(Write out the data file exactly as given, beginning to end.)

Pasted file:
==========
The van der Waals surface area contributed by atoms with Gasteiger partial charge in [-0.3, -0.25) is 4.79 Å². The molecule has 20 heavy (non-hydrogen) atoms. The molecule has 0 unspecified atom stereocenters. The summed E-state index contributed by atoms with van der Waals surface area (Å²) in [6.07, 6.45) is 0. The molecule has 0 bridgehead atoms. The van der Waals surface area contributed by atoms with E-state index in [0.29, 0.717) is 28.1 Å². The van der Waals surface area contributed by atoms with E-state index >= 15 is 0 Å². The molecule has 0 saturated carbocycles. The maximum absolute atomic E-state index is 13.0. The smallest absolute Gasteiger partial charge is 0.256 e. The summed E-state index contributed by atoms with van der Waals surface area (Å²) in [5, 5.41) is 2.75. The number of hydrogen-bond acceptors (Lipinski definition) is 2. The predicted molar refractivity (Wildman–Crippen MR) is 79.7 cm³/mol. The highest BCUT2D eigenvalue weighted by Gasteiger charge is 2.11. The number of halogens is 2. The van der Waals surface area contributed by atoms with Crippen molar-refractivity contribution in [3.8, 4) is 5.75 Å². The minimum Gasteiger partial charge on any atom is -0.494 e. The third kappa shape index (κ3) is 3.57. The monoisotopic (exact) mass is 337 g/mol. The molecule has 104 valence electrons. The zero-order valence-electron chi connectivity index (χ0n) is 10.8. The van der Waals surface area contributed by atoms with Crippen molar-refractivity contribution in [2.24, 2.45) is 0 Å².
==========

The van der Waals surface area contributed by atoms with Gasteiger partial charge in [-0.3, -0.25) is 4.79 Å². The molecule has 20 heavy (non-hydrogen) atoms. The molecule has 0 unspecified atom stereocenters. The summed E-state index contributed by atoms with van der Waals surface area (Å²) in [6.07, 6.45) is 0. The molecule has 0 bridgehead atoms. The van der Waals surface area contributed by atoms with E-state index in [0.29, 0.717) is 28.1 Å². The van der Waals surface area contributed by atoms with E-state index >= 15 is 0 Å². The molecule has 0 saturated carbocycles. The maximum absolute atomic E-state index is 13.0. The smallest absolute Gasteiger partial charge is 0.256 e. The summed E-state index contributed by atoms with van der Waals surface area (Å²) in [5, 5.41) is 2.75. The number of hydrogen-bond acceptors (Lipinski definition) is 2. The predicted molar refractivity (Wildman–Crippen MR) is 79.7 cm³/mol. The highest BCUT2D eigenvalue weighted by Gasteiger charge is 2.11. The number of halogens is 2. The van der Waals surface area contributed by atoms with Crippen molar-refractivity contribution in [3.8, 4) is 5.75 Å². The minimum Gasteiger partial charge on any atom is -0.494 e. The third kappa shape index (κ3) is 3.57. The monoisotopic (exact) mass is 337 g/mol. The molecule has 104 valence electrons. The zero-order valence-electron chi connectivity index (χ0n) is 10.8. The van der Waals surface area contributed by atoms with Crippen molar-refractivity contribution in [2.24, 2.45) is 0 Å².